This paper will discuss various elements of mise-en-scene, specifically; character development, lighting, performance, costume, makeup in the film "Casablanca".(Michael Curtiz,1942) The setting of the story sets the tone for the entire film. Shots of tanks and planes show the violence of war that coincides with the cutthroat city that is Casablanca. From there, those sentiments are reinforced when a man is shot in the street while another man pick pockets someone whom is distracted. The mood of the movie stays on the dark side of things when we enter Rick's Café, where we meet our protagonist played by Humphrey Bogart. In this scene we are treated to the jaded portrayal of night club owner. We see his utter disregard for a French woman even though there's a hint of caring for her, when he tells his bartender to take her home and that's it. This creates an interesting dichotomy in this character's development that is illustrated throughout the film. It's consistent with someone dealing with an inner struggle.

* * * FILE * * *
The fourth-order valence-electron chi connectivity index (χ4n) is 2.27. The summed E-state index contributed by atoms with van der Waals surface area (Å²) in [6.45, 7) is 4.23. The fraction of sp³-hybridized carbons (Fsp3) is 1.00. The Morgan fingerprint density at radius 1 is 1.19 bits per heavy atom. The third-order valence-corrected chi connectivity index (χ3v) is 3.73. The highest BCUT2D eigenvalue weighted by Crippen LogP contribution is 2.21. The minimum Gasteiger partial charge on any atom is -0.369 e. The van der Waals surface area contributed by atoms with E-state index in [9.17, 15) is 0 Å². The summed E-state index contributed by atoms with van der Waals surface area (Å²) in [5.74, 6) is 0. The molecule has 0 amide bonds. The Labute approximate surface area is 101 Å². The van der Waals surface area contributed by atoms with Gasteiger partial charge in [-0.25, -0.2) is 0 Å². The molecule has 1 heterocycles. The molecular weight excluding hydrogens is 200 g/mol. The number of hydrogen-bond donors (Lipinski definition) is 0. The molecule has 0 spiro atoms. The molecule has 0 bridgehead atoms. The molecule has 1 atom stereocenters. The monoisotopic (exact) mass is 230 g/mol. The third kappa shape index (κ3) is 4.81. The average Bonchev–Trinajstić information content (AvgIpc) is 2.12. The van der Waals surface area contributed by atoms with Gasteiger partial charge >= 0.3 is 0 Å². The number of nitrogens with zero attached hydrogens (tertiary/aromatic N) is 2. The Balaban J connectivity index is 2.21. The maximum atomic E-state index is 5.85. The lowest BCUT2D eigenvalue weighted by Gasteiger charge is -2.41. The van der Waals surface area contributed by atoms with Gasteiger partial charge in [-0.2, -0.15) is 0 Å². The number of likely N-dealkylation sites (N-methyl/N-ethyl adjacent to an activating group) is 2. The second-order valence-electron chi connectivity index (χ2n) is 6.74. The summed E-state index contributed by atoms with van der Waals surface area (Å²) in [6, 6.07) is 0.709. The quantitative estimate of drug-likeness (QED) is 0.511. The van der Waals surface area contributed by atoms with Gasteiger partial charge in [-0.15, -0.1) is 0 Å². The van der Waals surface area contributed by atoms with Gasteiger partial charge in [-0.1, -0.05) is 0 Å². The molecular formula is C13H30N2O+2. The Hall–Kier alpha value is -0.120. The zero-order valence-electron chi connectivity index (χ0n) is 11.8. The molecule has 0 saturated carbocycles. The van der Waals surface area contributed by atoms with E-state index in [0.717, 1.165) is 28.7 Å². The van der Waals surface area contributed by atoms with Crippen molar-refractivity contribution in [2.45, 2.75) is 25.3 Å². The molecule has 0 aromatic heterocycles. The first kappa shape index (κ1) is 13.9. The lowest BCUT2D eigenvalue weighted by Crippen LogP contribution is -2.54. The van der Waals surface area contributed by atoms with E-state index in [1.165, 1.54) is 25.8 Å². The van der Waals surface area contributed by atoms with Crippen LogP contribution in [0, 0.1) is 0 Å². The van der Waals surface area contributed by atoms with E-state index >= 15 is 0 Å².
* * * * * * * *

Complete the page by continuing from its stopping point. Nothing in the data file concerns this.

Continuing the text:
Along his rode of character development we see Rick is in position of two letters of transit. He reiterates his position of not wanting to stick his neck out for anyone. This also creates an interesting relationship with Captain Renault. He is clearly a very corrupt police officer who has a decent amount of power and sways with whoever is in command, in this case visiting Nazi soldiers. He, in affect makes a wager with Rick on the spot about him not helping Victor Lazlo out of Casablanca. This represents a conflict of interest for Renault's character and the beginning of how his character is viewed. Later on that evening Victor Lazlo and Ilsa show up at Rick's and the audience is treated to another side of Rick's character. He doesn't tip his hand when he actually sees her but the song, "When time goes by" draws him back to a simpler time when him and Ilsa were lovers in France. Later on that evening we see the emptiness of his life as he drinks, smokes and has Sam play "When time goes by". Rick's character fights between what is good and bad throughout the whole film. When Ilsa visits him, he says things that he probably regrets, and that aren't in good taste, to turn her away from him. In the end he's only torturing himself. We flashback in time to when they first met and we see a different side of Rick, a carefree man that even in the face of the Nazi's, but he's got the love of his life with him. It's in incredible parallel to the bitter old man we see in present time. As we flash forward, the scene that is paramount to Rick's prospects of doing some good for anyone other them himself goes as such; Rick is approached by a young woman who tells him that her husband is trying to win himself enough money for transit to America. She continues to tell him her plight which includes having an improper relationship with Captain Renault. At this point Rick shows his first signs of life. He tells the young man to bet on number twenty-three. He has the dealer fix the game three straight times. Once the man has had enough money, he tells him to leave, and the woman thanks him endlessly. It's here that Rick's character starts to blossom into the man he once was. As the plot continues to unfold the audience still isn't sure if Rick is going to sell Victor Lazlo out to the Nazi's for his selfish reasons, in fact I believe that most think after reclaiming his true love that he would. In the end however, Rick is able to trick Captain Renault into thinking just that and actually saving Victor Lazlo's life, even shooting a German Nazi of the Third Reich in the process. In the end, Rick's character develops the notion that saving Victor Lazlo is the key to helping the world rid people like the Nazi's and by sending Ilsa with him only keeps him fighting harder for the greater purpose Lazlo serves. Rick realized that just as he loved Ilsa, Lazlo was fighting not only for his country but for the love of his wife too. Rick comes full...
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